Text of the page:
As for the arrogant attitudes described above, there is no excuse or justification. Those cyclists are an embarrassment, just like any jerk.

  25. roger bockrath

    By state law, bicycles and motor vehicles share the road and have EQUAL RIGHTS AND RESPONSIBILITIES.

    Motor vehicle drivers are required by law to pass a written and road test to demonstrate their understanding of basic traffic laws. You know, stuff like we don’t drive our vehicles on sidewalks designed for pedestrians, we don’t drive down the left side of the street, etc. etc.

    These infractions are something frequently witnessed in commission by bicyclists in Davis. The conclusion I have come to is that many bicycle riders graduated from getting around on a skate board to riding a bicycle and have never driven an automobile much less studied the rules of the road.

    If bicyclists are going to share the road with motor vehicles and truly have equal rights and responsibilities with motorists, how about requiring a license, just like a motorist? And, of course, requiring them to obey the rules or pay the consequences, just like motorists.

    Ignorance of the law is never an acceptable excuse. These bicyclists may actually think they are right. Without proper training of the rules of the road they may end up being [b]dead[/b] [b]right![/b]

  26. biddlin

    How about requiring liability insurance and registration ? A few years ago I was T-boned in an intersection by a bicyclist who had run a four way stop . At 5:30 am, he had no lights or reflective clothing . Relieved that he was unhurt, I pointed out the considerable damage to my quarter panel . He responded with recommendations for a tantric yoga asana, the details of which I must omit. He was quite willing to flee, leaving me holding the bag. Had it not been for a business card, laminated to his laptop case, I might never have found him and let my insurance agent and police deal with him . He was a resident at UCDMC, by the way .

  27. JustSaying

    Why isn’t Capt. Pigcycle here when whe need him? These bike-riding officers kept bikers obeying the laws and educated about the dangers they faced.

    Glad to see the note from Robb Davis about an effort underway to bring back enforcement. It’s not just a minority of bad actors–it’s a fairly large population of cyclists who ride unsafely and dangerously and who have ill-equipped bikes.

    Good article, David. Action from law enforcement and cycling groups is past due.

  28. odd man out

    So much misinformation here to which to respond.

    First of all, I am a Davis resident of almost 30 years, a daily bicycle commuter, rain or shine, and a full-time professional in the field of bicycle planning, safety, and advocacy (since 1987).

    E. Musser wrote: “put ordinances in place that force bicyclists to use the bike paths whenever available and not the streets, if that is legal.”

    It’s not legal. CVC 21 prohibits it: (a) Except as otherwise expressly provided, the provisions of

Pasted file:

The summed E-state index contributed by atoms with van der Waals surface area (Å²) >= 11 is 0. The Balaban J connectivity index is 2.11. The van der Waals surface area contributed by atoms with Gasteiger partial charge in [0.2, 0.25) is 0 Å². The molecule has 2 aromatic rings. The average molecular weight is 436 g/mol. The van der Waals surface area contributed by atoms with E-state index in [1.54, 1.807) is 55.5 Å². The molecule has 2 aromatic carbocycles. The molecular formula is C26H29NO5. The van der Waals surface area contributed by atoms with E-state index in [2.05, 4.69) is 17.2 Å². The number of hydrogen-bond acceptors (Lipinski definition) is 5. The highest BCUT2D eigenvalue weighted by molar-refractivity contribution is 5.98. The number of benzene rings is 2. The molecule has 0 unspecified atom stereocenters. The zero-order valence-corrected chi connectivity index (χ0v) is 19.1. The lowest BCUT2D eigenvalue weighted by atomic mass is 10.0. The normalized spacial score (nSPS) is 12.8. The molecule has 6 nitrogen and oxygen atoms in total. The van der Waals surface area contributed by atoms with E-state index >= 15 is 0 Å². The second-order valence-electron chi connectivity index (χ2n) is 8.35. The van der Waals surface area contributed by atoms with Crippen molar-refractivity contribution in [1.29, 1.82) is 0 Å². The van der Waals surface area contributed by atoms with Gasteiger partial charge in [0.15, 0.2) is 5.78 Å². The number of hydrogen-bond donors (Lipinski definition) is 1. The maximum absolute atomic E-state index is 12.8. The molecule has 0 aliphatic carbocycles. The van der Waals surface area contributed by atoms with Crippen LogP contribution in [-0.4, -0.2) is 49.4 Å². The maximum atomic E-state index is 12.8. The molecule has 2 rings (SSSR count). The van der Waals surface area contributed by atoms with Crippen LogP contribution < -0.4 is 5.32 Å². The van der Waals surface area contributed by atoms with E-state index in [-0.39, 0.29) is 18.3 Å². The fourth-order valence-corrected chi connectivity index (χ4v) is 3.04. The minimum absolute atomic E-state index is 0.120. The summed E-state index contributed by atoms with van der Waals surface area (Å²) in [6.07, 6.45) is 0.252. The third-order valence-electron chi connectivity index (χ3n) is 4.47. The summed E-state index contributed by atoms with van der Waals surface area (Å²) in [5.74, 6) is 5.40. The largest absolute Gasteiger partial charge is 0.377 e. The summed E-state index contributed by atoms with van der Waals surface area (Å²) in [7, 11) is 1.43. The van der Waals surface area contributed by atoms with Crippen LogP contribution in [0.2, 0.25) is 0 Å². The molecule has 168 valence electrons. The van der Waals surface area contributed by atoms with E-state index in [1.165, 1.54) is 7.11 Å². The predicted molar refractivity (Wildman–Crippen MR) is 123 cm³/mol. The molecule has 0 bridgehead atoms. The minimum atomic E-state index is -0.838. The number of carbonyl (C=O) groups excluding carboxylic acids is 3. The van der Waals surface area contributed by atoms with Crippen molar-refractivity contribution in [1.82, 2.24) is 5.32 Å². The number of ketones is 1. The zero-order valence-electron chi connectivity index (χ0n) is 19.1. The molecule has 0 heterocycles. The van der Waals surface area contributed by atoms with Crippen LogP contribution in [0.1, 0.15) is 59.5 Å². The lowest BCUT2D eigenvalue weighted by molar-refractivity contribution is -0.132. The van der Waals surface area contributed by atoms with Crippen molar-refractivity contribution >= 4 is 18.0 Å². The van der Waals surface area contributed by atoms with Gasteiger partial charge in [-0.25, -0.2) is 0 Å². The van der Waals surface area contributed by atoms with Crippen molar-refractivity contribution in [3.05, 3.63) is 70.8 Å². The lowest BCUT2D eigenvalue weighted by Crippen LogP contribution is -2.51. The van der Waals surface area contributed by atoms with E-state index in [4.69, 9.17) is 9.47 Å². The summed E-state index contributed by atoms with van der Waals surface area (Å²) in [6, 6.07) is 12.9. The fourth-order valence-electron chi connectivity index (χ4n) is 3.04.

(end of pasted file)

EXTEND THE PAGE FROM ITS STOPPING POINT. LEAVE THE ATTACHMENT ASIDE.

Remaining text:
this code are applicable and uniform throughout the state and in all
    counties and municipalities therein, and a local authority shall not
    enact or enforce any ordinance or resolution on the matters covered
    by this code, including ordinances or resolutions that establish
    regulations or procedures for, or assess a fine, penalty, assessment,
    or fee for a violation of, matters covered by this code, unless
    expressly authorized by this code.”

    Mandatory sidepath laws in California were eliminated decades ago for good reason. Almost all contemporary bicycle infrastructure planning manuals demonstrate clearly why sidepaths [e.g as found in Davis on Russell, Covell, Lake, La Rue, et al.] are hazardous not only to cyclists but to motorists as well –in particular because of conflicts that inevitably arise where sidepaths cross roadway intersections –as they always must.

    Wearing earphones or earbuds in both ears is illegal for both motorists and bicyclists in California (CVC SECTION 27400)

    In my opinion, the “Idaho law” re stop signs and red lights is dangerous. One analysis may be found here:

    http://www.cabobike.org/2010/02/03/argument-against-an-idaho-style-stop-as-yield-law-for-bicyclists/

    Please note that the fines for any traffic violations committed by cyclists or motorists are set by the Yolo County court. At present, the usual fine for a bike ticket anywhere in the county averages about $200.

    CVC 21202 allows bicyclists to occupy the full lane when the lane is too narrow to share side-by-side with a motor vehicle. Generally, any lane less than 14′ wide is considered too narrow to share. In the city of Davis about the only collector street or arterial roadway without a bike lane that has an outside lane of less than 14′ wide is Russell Blvd./Fifth St. The planned reconfiguration of Fifth between A and L streets should eliminate that issue in 2013. However, Fifth St. from L to Pole Line and Russell from A to the city border will not be reconfigured. Cyclists may use the full outside lane. Motorists are not inconvenienced –it’s two lanes in each direction. They just need to merge left to safely pass the cyclists. How difficult is that?